Horror stories abound of people sustaining injuries from attempting to move heavy items incorrectly. In Singapore, a brief survey of local chiropractors reveals that the most common injury area in the back and most lifting injuries are due to a lack of preparation. Here at TheLorry, we quite literally want you to be ‘well-adjusted’. While we recommend you when moving to a new house, there might be times when carrying heavy objects become unavoidable. So here are three ways to safely do so.
The Squatting Lift
- Stand close to the load with the feet shoulders width apart. To increase balance, place one foot slightly in front of the other.
- Squat down, bending at the knees only. Do not bend at the waist.
- Keeping your back straight (but not locked), tuck your chin in.
- Firmly grasp the object with both hands. Make certain your grip is firm and that you are confident of sustaining it before executing the lift.
- Tighten your stomach muscles and lift from your legs. Feel your leg muscles work to execute the lift rather than your upper body.
- When you are standing, keep the weight of the object as close to your body as possible. As a general rule, the further the weight of the object extends from your own body, the greater the impact on your lumbar region.
- Do not at any point in time twist or bend your body. When you turn with the object, turn with your feet and not with your body.
The Knee-On-The- Floor Lift
- Similar to the Squatting Lift, start placing your feet shoulder-width apart.
- Sink on one knee over or as close to your object as possible. Remember to keep your back straight and loose, with your chin tucked in to protect your spine.
- Get a firm hold of the object.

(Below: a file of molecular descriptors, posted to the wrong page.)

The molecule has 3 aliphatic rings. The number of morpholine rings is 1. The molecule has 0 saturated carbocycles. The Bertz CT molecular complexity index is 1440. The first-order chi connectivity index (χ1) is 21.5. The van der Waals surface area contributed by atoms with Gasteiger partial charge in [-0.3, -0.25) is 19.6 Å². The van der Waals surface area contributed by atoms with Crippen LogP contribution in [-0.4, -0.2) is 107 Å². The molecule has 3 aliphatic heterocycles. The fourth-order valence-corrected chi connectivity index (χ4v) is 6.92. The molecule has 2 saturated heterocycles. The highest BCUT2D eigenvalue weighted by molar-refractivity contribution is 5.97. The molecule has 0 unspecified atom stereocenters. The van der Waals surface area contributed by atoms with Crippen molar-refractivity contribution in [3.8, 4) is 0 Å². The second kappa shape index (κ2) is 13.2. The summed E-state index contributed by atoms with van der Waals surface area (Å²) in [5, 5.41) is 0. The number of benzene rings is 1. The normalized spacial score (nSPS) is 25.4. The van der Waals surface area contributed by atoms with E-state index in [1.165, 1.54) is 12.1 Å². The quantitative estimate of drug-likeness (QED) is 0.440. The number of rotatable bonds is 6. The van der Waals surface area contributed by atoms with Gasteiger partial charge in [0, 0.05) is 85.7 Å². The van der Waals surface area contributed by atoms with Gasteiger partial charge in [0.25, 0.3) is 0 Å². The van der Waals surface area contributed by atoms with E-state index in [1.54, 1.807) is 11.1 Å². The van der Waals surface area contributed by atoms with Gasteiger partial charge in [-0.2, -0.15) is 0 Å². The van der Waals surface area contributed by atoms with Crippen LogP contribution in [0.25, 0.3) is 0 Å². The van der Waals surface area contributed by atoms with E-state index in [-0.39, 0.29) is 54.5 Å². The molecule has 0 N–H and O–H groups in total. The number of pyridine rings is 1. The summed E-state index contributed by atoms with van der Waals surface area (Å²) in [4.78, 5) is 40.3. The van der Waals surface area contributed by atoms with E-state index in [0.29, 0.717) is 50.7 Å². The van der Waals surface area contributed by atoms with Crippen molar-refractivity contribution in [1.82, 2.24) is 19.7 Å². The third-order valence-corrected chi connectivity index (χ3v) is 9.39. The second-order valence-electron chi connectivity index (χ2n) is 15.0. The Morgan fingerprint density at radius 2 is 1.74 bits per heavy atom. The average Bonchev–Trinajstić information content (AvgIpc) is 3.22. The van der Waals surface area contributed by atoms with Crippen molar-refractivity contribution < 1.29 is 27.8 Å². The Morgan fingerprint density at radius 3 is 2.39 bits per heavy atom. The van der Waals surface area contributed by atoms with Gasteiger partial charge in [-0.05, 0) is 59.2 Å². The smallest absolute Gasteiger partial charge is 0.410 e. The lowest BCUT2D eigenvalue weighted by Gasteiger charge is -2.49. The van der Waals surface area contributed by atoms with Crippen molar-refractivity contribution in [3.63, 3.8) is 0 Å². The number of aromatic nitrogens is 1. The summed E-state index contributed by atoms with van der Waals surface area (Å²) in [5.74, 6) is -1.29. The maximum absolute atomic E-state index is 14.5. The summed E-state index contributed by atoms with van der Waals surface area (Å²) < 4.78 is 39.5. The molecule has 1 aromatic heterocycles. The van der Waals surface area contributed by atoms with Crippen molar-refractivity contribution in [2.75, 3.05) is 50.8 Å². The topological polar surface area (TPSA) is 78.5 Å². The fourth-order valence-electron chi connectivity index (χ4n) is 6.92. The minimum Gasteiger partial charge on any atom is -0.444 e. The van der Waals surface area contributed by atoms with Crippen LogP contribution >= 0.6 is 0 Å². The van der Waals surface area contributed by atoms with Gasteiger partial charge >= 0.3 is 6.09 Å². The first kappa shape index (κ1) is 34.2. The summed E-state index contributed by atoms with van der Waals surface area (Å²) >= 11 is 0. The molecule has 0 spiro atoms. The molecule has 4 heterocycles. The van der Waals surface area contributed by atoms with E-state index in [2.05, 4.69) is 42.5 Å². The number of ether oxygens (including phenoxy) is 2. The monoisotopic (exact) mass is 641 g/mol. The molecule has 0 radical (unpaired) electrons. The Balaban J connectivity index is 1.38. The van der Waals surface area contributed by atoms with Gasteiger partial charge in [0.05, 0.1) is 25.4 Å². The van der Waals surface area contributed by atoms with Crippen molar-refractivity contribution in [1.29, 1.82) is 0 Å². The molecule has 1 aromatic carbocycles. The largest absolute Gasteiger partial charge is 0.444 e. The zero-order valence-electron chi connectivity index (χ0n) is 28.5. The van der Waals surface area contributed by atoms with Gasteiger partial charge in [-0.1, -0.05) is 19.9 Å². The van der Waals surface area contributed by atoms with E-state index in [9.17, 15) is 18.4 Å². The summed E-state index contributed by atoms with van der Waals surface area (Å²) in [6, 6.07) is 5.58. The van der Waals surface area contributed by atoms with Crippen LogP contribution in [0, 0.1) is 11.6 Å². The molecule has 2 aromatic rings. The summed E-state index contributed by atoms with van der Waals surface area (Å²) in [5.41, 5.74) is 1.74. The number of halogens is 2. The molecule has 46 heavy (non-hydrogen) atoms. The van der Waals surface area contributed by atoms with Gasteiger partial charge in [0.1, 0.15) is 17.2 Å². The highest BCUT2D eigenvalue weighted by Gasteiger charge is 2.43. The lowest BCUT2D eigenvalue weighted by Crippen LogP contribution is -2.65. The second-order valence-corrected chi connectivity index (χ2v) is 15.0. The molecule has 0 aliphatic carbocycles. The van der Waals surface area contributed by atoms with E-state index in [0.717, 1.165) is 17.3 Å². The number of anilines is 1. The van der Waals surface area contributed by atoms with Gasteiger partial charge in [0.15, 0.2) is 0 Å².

- Tighten your stomach muscles and propel the lift towards you. You might break this move up by resting the object on your knee as you prepare to stand.
- Moving smoothly, use your leg muscles to stand. Keep the weight of the object as close to your body as possible.
- Adjust your back, keeping your core muscles tightly engaged in the lift and maintaining the natural curve of your spine.
- Now you may move.
The Straight Leg Lift
This lifting technique is not recommended unless something is blocking you from getting bodily close to the object, for example when removing items from the boot of a car or the back of a lorry.
- Stand as close to the object as possible, with your knees slightly bent. Never lift anything with a straight leg! Any lift positions however awkward must be executed with your knees partially bent.
- Do not bend your waist. Instead, push your buttocks out to level your body down closer to the object.
- Keeping your elbows tucked close to your body, reach out to grasp the object firmly.
- Tighten your stomach muscles. Straighten your head and look forward to preparing for the lift.
- Lift upwards and toward you. Straighten your back and extend your legs.
- Do not at any point in time twist or bend your body. When you turn with the object, (i.e., away from the car) turn with your feet and not with your body.
Because you know your own body best, make sure you pick the right lifting method that feels comfortable to you. No matter which stance you adopt for lifting, be sure to do a few minutes of stretching beforehand to warm up and loosen your muscles. Hardworking swots should invest in the time to do some ‘practice lifts’ with large or awkward sized objects (say, an empty box) so that you can observe your body mechanics.
Taking prior note of the paths you’ll take, say a tricky staircase or that moment where you need to remove your shoes – will help you anticipate where you will probably be putting more pressure on your joints.
Above all, take your time and stay safe, because protecting your back is worth all the caution in the world.